'Brexit' may delay spending as key rate kept at 0.5pc
Bank of England officials kept their key interest rate at a record low and said uncertainty stemming from Britain's referendum on its European Union membership may delay investment decisions and curb growth.
The nine-member Monetary Policy Committee, led by Governor Mark Carney, unanimously agreed to maintain the benchmark at 0.5 percent -- where it's been for seven years. The decision was taken against a backdrop of feeble inflation, slowing global growth and concern that the U.K. will vote to quit the EU on June 23.
"There appears to be increased uncertainty sur- rounding the forthcoming referendum on U.K. membership of the European Union," officials said in the minutes of their March meeting. "That uncertainty is likely to have been a significant driver of the decline in sterling. It may also delay some spending decisions and depress growth of aggregate demand in the near term."
The minutes showed the central bank's broader economic view is similar to the one it outlined in its February Inflation Report, where it contrasted domestic strength with a darkening international outlook. That echoes the Federal Reserve, which scaled back its projection for U.S. interest-rate hikes on Wednesday, citing global factors.
"Challenges facing emerging
markets remained," the BOE said. Risks to the MPC's projections for global growth "continued to lie to the downside." The pound strengthened and was up 0.9 percent at $1.4385 at 12:08 p.m. London time. Sterling has been one of the weakest performing Group-of-10 currencies over the past month, as 'Brexit' jitters rattled investors.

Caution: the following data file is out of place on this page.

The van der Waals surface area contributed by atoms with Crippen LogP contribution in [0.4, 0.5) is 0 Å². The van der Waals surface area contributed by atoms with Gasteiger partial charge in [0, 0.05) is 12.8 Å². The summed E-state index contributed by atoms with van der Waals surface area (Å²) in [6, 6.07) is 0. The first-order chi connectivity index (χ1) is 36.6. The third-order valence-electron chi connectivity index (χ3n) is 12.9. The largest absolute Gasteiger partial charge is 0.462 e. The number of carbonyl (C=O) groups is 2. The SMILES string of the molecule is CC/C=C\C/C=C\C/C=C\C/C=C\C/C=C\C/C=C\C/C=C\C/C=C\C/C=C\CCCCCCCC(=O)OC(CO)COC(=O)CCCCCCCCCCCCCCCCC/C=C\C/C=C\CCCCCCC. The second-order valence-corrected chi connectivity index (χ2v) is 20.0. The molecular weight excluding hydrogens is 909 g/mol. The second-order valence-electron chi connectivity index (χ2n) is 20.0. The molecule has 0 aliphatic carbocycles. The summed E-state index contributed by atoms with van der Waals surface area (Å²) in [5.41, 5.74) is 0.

The MPC has a "range of views" on the outlook for inflation, while agreeing that current monetary policy settings are appropriate for now, the minutes said. The meeting record signals tightening is still some way off, particularly with the EU poll looming.
Still, robust domestic consumption was likely to continue and "the committee's best judgment was that it was more likely than not that bank rate would need to increase over the forecast period to ensure inflation returned to the target in a sustainable fashion," the minutes said.
Policy makers have signaled they're waiting for more signs of a pickup in price pressures before increasing borrowing costs. Inflation, at 0.3 percent in January, has been below the central bank's 2 percent target for two years and the BOE said in February the rate will average 0.8 percent this year.
Questions remained about the extent to which low price pressures will feed in to wages, the minutes said. Evidence suggested "some effect was likely to be present in the current wage data," they said. Officials said they remain "watchful" for signs that low inflation is feeding in to pay settlements.